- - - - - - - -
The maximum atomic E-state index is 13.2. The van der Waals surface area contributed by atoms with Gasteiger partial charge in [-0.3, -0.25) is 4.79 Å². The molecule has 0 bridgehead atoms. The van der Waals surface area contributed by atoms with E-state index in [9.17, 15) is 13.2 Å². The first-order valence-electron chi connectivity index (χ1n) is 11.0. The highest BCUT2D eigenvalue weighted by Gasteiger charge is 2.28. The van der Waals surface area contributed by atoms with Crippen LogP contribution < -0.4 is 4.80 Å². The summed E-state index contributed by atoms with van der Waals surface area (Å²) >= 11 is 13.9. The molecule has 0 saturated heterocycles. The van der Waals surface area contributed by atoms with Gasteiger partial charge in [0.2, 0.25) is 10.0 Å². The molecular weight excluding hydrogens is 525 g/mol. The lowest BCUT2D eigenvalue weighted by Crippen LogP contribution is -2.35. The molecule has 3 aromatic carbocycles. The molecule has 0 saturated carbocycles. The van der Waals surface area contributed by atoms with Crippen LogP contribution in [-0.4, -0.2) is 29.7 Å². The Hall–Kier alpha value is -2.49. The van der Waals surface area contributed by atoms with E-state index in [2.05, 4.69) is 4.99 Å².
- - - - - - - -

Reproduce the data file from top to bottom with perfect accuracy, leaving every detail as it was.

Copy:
The maximum atomic E-state index is 13.2. The van der Waals surface area contributed by atoms with Gasteiger partial charge in [-0.3, -0.25) is 4.79 Å². The molecule has 0 bridgehead atoms. The van der Waals surface area contributed by atoms with E-state index in [9.17, 15) is 13.2 Å². The first-order valence-electron chi connectivity index (χ1n) is 11.0. The highest BCUT2D eigenvalue weighted by Gasteiger charge is 2.28. The van der Waals surface area contributed by atoms with Crippen LogP contribution < -0.4 is 4.80 Å². The summed E-state index contributed by atoms with van der Waals surface area (Å²) >= 11 is 13.9. The molecule has 0 saturated heterocycles. The van der Waals surface area contributed by atoms with Gasteiger partial charge in [0.2, 0.25) is 10.0 Å². The molecular weight excluding hydrogens is 525 g/mol. The lowest BCUT2D eigenvalue weighted by Crippen LogP contribution is -2.35. The molecule has 3 aromatic carbocycles. The molecule has 0 saturated carbocycles. The van der Waals surface area contributed by atoms with Crippen LogP contribution in [-0.4, -0.2) is 29.7 Å². The Hall–Kier alpha value is -2.49. The van der Waals surface area contributed by atoms with E-state index in [2.05, 4.69) is 4.99 Å².